Officials in Virginia said a lab has identified the state’s first known case of a more infectious strain of the coronavirus.
The case was identified in an adult who lives in Northern Virginia who had not recently traveled, according to a news release from the Virginia Department of Health on Monday.
The new coronavirus strain is associated with increased person-to-person transmission of COVID-19 and was first reported in the U.K. late last year.
“Viruses change all the time, and we expect to see new strains as disease spreads,” said State Health Commissioner Dr. Norm Oliver in a news release. “We know this variant strain spreads more quickly between people than other strains currently circulating in our communities, but we still have more to learn about whether it causes more severe illness.”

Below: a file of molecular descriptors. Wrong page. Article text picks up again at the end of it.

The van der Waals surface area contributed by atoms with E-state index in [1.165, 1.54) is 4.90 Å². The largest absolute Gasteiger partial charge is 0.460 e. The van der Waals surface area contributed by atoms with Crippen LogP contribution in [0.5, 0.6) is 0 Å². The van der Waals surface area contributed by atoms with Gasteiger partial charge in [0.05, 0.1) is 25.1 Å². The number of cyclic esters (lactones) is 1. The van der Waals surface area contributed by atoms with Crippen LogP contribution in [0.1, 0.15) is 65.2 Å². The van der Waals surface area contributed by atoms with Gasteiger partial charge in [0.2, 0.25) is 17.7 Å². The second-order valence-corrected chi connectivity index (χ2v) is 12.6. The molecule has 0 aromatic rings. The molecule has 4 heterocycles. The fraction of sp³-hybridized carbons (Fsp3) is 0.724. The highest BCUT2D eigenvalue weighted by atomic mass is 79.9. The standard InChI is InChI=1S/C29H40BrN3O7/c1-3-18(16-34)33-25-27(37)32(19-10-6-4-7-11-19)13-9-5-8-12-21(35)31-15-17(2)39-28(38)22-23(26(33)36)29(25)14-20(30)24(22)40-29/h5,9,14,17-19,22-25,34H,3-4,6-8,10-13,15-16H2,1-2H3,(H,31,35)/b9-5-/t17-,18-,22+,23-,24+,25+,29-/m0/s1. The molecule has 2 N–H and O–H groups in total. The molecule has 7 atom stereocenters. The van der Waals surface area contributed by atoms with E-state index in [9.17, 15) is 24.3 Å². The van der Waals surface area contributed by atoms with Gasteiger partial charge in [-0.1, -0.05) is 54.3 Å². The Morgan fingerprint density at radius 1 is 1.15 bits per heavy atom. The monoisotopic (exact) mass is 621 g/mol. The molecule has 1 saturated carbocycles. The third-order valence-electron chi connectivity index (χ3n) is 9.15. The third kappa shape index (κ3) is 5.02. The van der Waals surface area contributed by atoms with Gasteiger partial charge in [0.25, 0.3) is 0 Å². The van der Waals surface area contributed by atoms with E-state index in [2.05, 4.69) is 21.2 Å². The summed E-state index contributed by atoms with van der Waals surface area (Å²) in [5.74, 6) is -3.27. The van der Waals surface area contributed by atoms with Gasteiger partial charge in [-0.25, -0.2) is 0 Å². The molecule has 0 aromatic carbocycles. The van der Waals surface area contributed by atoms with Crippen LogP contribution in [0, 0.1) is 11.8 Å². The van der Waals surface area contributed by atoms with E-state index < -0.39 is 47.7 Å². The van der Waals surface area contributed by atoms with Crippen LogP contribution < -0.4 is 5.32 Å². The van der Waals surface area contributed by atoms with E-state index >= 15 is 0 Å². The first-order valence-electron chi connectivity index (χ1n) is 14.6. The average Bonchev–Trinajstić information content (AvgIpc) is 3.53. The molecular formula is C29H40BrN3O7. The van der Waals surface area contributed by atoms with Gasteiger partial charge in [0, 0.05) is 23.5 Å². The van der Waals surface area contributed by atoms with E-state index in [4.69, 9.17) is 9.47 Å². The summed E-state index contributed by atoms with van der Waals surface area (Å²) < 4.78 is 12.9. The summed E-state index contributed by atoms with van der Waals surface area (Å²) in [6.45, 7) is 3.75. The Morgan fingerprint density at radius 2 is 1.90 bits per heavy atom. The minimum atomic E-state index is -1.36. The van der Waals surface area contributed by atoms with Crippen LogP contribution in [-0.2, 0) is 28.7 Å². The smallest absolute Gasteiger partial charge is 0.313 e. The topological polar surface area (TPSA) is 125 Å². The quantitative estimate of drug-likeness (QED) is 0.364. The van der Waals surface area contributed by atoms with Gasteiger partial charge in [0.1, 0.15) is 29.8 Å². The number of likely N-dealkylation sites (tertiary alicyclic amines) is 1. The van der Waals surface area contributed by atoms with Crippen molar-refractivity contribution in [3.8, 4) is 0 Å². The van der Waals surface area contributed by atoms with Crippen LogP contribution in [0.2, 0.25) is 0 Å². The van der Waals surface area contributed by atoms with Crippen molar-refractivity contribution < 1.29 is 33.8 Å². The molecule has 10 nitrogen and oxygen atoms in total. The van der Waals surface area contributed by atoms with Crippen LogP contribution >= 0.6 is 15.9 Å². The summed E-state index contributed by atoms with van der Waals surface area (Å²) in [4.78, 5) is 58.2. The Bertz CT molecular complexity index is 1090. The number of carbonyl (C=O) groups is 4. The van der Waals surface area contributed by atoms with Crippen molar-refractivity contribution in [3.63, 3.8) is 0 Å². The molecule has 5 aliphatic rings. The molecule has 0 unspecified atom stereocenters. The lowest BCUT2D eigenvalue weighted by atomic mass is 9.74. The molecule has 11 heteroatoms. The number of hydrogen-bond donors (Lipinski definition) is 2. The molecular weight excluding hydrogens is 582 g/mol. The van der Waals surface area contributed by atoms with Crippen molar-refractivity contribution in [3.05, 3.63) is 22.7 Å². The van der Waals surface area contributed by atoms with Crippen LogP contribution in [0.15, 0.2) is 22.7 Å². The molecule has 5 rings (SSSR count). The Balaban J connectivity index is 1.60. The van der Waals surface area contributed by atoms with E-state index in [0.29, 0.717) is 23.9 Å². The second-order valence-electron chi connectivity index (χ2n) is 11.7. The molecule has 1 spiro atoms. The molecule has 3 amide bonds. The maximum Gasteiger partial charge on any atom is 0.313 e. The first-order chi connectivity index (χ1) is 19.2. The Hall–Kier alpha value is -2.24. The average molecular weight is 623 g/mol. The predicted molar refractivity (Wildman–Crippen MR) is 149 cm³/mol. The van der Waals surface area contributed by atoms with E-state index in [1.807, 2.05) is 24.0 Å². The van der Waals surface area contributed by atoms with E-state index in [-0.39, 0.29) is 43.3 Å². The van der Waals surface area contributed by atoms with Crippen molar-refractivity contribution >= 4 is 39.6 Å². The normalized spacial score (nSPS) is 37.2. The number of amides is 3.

Virginia’s Division of Consolidated Laboratory Services confirmed the case using what’s known as next-generation sequencing that provides a genetic blueprint of the virus. The Centers for Disease Control and Prevention has been alerted to the Virginia case.
Though it’s more contagious, the U.K. strain doesn’t appear to have a significant impact on the efficacy of the two approved coronavirus vaccines, according to Dr. Anthony Fauci, the head of the National Institute for Allergy and Infectious Diseases.
So far, nearly 200 cases of the mutant strain have been identified in 23 states.
Earlier this month, Maryland reported its first two cases of the strain, a couple in Anne Arundel County, including one partner that had recently traveled.
On Twitter, Gov. Ralph Northam addressed the announcement of the new strain, calling it “not unexpected,” and saying it “should be a reminder to all Virginians that now more than ever, we need to be vigilant about following public health and safety measures.”
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